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Sunday, July 21, 2019

Parents Who Sue

In The Politics of Autism, I write about the experiences of different economicethnic and racial groups.   Inequality is a big part of the story. Affluent school districts have more resources than poor ones.  Educated professionals are better able to protect their children's interests than poor people who never went to college.
Attorneys have become major figures in the world of autism, because people often need legal counsel to get services from school districts and other government agencies. Soon after a diagnosis of autism, parents seek advice from those who have already been on the path. And soon they will hear, “Get a lawyer.”
The rights approach puts a great burden on parents to serve as advocates for their children.  Highly-educated, affluent parents are in a better position to do so than the poor and uneducated:  for one thing, their social networks are more likely to include lawyers and expert witnesses.  
When classes resume at Portland Public Schools this fall, three students with autism will receive more personal care than another 15 of their classmates with the same disorder.

One of those children will have a district-employed therapist dedicated to him full time, and will also have his personal therapist in the classroom for four hours a week.

Another roughly 15 students with autism who used to receive daily help from their personal therapists won't get the same care. Their therapists—paid for by their parents' insurance—may only observe from the back of the class for a maximum of two hours a week. Instead, they will receive help from therapists paid for by the district, who will split their time among the kids.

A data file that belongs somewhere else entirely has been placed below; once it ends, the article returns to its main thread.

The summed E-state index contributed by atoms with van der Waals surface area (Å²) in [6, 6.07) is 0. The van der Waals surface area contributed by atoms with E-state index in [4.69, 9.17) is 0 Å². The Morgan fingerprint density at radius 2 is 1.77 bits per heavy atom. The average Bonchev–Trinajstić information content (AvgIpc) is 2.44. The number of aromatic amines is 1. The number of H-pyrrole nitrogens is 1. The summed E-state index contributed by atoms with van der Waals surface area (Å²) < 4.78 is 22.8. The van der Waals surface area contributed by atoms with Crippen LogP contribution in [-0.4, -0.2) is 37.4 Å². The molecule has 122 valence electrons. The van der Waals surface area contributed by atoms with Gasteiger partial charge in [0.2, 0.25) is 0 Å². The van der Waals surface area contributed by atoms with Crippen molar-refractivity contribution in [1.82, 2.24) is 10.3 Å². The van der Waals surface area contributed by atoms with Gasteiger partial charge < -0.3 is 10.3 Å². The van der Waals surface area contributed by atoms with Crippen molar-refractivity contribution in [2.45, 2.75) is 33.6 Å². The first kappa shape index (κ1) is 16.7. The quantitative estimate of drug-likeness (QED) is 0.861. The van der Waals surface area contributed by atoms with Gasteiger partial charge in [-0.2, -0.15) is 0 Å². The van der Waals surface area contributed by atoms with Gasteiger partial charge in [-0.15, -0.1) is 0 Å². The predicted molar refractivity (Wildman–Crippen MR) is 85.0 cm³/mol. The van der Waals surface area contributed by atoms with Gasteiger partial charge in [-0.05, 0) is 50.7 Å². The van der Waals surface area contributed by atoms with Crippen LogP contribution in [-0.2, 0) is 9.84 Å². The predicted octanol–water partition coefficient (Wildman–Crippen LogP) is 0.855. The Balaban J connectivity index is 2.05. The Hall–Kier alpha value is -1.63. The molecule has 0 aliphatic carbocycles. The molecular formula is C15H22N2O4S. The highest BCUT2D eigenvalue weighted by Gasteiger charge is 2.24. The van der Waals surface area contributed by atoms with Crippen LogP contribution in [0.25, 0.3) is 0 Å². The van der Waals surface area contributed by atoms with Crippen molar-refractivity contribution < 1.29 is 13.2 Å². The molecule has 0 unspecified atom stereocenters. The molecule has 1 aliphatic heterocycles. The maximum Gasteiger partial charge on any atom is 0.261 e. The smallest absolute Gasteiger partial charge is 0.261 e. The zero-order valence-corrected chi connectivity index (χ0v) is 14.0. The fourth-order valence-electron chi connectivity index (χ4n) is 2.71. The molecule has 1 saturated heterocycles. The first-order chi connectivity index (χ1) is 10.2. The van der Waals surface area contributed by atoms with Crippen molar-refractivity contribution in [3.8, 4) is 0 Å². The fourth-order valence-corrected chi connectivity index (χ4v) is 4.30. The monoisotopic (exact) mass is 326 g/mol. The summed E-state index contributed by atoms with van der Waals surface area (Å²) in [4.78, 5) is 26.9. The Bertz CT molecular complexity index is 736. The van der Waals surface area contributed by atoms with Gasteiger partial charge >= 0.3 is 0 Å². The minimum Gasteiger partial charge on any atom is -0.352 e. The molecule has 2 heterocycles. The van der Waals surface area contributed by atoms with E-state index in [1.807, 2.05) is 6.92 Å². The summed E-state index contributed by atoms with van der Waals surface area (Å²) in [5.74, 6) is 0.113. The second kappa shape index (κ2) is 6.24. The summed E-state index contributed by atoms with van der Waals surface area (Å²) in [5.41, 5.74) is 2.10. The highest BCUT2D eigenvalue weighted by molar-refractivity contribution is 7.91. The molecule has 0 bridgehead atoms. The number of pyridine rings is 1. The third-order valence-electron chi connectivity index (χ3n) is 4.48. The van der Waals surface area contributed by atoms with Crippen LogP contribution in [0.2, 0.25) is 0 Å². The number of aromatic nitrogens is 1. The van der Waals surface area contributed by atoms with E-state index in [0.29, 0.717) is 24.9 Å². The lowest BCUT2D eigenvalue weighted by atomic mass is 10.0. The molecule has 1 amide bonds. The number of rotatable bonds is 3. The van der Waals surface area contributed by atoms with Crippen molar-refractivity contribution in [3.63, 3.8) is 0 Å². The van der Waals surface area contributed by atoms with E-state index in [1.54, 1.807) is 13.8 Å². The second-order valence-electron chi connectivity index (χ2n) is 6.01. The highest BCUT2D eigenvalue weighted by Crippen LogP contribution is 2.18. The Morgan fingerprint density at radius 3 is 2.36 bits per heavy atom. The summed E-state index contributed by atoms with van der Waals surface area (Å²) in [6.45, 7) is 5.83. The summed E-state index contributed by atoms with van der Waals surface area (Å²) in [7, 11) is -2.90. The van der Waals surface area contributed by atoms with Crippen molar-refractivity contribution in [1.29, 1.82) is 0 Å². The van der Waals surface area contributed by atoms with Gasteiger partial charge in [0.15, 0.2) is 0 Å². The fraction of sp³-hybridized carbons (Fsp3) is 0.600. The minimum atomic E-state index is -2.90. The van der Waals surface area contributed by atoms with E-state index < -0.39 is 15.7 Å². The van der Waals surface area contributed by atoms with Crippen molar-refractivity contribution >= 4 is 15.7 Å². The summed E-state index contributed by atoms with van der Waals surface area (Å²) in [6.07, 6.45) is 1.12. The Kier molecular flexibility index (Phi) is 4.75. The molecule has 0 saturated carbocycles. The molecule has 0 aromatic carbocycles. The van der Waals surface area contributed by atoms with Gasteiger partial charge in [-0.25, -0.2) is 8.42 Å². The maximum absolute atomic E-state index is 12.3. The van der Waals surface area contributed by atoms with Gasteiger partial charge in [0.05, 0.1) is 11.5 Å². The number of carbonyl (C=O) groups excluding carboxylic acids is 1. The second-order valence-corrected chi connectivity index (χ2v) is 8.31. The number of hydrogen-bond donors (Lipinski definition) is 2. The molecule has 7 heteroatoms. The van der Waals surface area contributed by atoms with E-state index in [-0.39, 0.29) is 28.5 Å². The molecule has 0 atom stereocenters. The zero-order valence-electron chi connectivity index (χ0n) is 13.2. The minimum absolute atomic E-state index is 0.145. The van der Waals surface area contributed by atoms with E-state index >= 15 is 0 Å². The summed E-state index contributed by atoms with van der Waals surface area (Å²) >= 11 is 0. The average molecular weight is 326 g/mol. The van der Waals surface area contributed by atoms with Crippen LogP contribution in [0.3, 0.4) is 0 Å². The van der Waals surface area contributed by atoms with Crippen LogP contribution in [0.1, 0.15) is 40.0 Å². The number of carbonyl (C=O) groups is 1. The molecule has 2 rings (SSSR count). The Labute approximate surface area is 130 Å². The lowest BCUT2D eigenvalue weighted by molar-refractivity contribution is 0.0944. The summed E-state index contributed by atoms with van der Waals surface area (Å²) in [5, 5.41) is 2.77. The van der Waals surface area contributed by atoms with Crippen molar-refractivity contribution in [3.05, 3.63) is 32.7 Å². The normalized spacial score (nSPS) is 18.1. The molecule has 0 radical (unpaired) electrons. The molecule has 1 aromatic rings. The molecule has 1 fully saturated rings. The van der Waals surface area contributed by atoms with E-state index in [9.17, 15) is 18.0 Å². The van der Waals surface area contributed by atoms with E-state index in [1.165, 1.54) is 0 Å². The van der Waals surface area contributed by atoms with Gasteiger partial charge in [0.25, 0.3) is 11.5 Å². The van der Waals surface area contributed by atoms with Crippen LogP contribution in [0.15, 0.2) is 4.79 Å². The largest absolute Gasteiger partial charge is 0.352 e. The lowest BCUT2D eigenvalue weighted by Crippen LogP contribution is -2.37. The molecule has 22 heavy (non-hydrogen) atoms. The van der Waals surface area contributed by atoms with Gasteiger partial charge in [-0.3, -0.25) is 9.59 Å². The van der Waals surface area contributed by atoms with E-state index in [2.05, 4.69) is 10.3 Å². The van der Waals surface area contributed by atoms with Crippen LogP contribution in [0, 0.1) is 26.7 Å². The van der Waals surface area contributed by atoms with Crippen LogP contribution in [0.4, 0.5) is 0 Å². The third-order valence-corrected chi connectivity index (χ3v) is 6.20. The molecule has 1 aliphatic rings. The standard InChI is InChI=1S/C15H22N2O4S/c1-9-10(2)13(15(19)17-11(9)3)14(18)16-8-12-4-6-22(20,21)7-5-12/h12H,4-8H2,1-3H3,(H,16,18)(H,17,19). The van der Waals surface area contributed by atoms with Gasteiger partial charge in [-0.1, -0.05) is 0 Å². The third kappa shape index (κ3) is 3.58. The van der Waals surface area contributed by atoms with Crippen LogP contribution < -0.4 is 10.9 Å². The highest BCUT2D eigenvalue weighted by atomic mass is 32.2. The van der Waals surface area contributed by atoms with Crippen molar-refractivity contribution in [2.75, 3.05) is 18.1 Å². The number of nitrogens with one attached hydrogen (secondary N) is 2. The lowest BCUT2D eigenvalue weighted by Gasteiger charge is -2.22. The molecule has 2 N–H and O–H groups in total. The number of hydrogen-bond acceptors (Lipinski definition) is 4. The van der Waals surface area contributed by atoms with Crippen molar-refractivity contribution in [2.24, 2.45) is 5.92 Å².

The difference? Three families had the money to sue the school district. The others didn't.

"Only the families who could spend tens of thousands of dollars on legal services were able to get their services restored," says Paul Terdal, a parent who sued the district in 2017 and eventually settled, obtaining extra care for his son.

The families who sued the district are among those who have insurance plans that cover "applied behavior analysis," a well-regarded form of autism therapy. But not all families have such health care.

Friday, July 19, 2019

HCBS: The Need to Hear from Autistic Adults

The Politics of Autism includes an extensive discussion of insurance and  Medicaid services for people with intellectual and developmental disabilities.  Home and Community-Based Services (HCBS) are particularly important.

Lindsay Shea, Whitney Schott, Julia Bascom, Amy R. Pettit at Health Affairs:
The US spends more than $80 billion per year on Medicaid-funded home and community-based services (HCBS). This investment provides vital support to adults with disabilities, who typically do not have access to these resources through private insurance. Over the next several years, states will be mandated to implement new federal requirements that will, for the first time, establish a federal minimum standard for HCBS and modernize and shape delivery of these services for years to come. As part of this process, the Centers for Medicare and Medicaid Services (CMS) called for states to offer meaningful and repeated opportunities for stakeholders to provide input into their transition plan and processes. Autistic adults make up a growing portion of these stakeholders, as a result of an increase in autism spectrum disorder (ASD) diagnoses and an aging population of autistic people diagnosed in childhood who will need services through adolescence and adulthood. Autistic voices and perspectives will be critical to shape a service system that can effectively meet their needs, but it remains unclear whether states’ public comment periods and feedback processes have included effective mechanisms for this group to be heard.